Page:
His anger ignited her own, and she shoved him away with a grunt. She managed to land a blow with her fist on his cheek, and something ugly and dark deep inside of her cheered when she saw the bruise already forming. But Xaviar recovered quickly, and soon Adeline found herself dueling the first person she'd ever come across who could possibly be considered her equal on the battlefield.
Dimly she wasn't surprised; most nobles in any country were well practiced in skills such as swordplay, though Adeline had met and fought a fair number of Archenland's lords and hadn't been all that impressed. Most of them had learned fencing, which was mostly about sportsmanship and elegance and was in fact almost nothing like the bread-and-butter style that Adeline preferred. Unless it was just a sparring match, Adeline fought to maim or kill. Men like Xaviar and his peers fought to score points and work up an appetite before tea time.
However, Xaviar clearly had practiced the more…uncouth side of swordsmanship. He was fast, and as was always the case he outweighed Adeline by a considerable amount in the muscle department. Still, Adeline wasn't that hard pressed to keep up, but no matter how she tried she couldn't gain the upper hand.
"You fight better than Edmund did," Xaviar goaded, pressing her back several feet until her heels hit the edge of the raised platform where she was supposed to stand and become this idiot's wife.
"I fight better than Omri, too." She responded, aiming a slash at his neck. He ducked and tried to move behind her; she spun and blocked his strike, shifting her weight to use his momentum against him, and sent him stumbling to the side.
"Ah yes, the late general," Xaviar mused. "I suppose I ought to be angry that you did him in, but really you just did me a favor. I was having a terrible time getting the Ettinsmoore warlords to cooperate until you beheaded one of their princes. Now I'm having some difficulty holding them back until I have no further need of you."
Something akin to a growl sounded from her throat; she made to stab his abdomen. He side-stepped easily and shoved her, sending her sprawling on the floor.
"Just imagine," he continued. "The beloved Lady Adeline, guardian of the Princess, found guilty of treason and murder. I might have to actually protect you from your own people until the giants arrive."
"They'll never believe you," she told him. Somehow in the middle of it all he'd managed to split her lip. She wiped the blood impatiently on her sleeve and stood up, continuing, "The people of Anvard already know you murdered Gwen. They won't believe a word you say."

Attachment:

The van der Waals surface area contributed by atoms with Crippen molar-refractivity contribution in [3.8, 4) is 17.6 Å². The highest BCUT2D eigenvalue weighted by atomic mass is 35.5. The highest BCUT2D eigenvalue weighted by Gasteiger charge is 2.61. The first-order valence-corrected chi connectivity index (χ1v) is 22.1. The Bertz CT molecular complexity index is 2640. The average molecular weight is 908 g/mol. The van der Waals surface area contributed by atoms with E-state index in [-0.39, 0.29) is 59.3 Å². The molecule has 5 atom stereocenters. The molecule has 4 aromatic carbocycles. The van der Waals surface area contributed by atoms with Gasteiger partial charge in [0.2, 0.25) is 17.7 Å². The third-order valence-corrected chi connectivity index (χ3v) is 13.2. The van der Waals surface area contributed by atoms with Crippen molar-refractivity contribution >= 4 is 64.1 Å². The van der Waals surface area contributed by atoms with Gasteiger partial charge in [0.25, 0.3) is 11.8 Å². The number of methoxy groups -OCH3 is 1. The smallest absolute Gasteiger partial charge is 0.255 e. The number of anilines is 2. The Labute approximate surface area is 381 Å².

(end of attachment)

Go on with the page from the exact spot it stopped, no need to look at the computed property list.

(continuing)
"What if I had evidence to show that Gwen's death was by your hand? That this whole time, you've been deceiving them?"
Adeline nearly tripped again, feeling the cold knot of dread in her gut tighten painfully. "You can't – "
"And just think," Xaviar whispered, catching her sword on his and bearing down, hard, until her legs were braced to keep from falling. "Once the king and queen turn up dead, imagine how thirsty Archenland will be for your blood. They will gladly hand you over to Ettinsmoore, and turn to me for guidance. And once Narnia and Calormen fall, they will understand that I've only had their best interests at heart all along. Imagine how prosperous our economy will be. How the trading will flourish."
Adeline mustered all her strength, and slid her sword further down to Xaviar's hilt. She spun beneath the crossed blades, felt him attempt to grab her by her hair, but she came out the other side and jerked. Xaviar's sword was wrenched from his grip, and clattered to the floor across the room. She stood, panting, and placed the tip of her sword inches from his nose.
"That sounds like a wonderful plan, Xaviar," she said smoothly, "But there's one problem. The kings and queens know you're coming."
Xaviar laughed. "Not even High King Peter is omnipotent. He can't possibly know; he can't be in two places at once."
"Oh, he didn't find out on his own," she responded. "I told him."
"You?" A tiny sliver of doubt crept its way into his features. "How – "
"Well, actually, I told the dryads, and they told him. And Caspian, and Susan, and Edmund and Lucy. I believe Alvaro, Fitz and Izzy were also warned. So you see, they know what your plan is. It doesn't have a prayer of succeeding."
Xaviar's expression made her very bones turn cold in fear. Before she could say anything else, he lurched forward, his hands scrabbling for the handle of her sword. She tried to back step, but his arms were longer than hers and he pulled the hilt right out of her fingers, reaching and grabbing her around the throat with his other hand. Bodily he threw her to the floor, but she leaped up again, splaying her feet and raising her arms, ready to fight.
Typical to his character, Xaviar went for non-subtle: a massive downward slash that would have sliced her in two. She took a step sideways, and closed her fingers around his wrist, and spun beneath it again. She held fast to his now twisted arm, and snapped her elbow hard upon his. There was a sickening crunch, and Xaviar bellowed in pain, staring in disbelief at his elbow that bent the wrong way.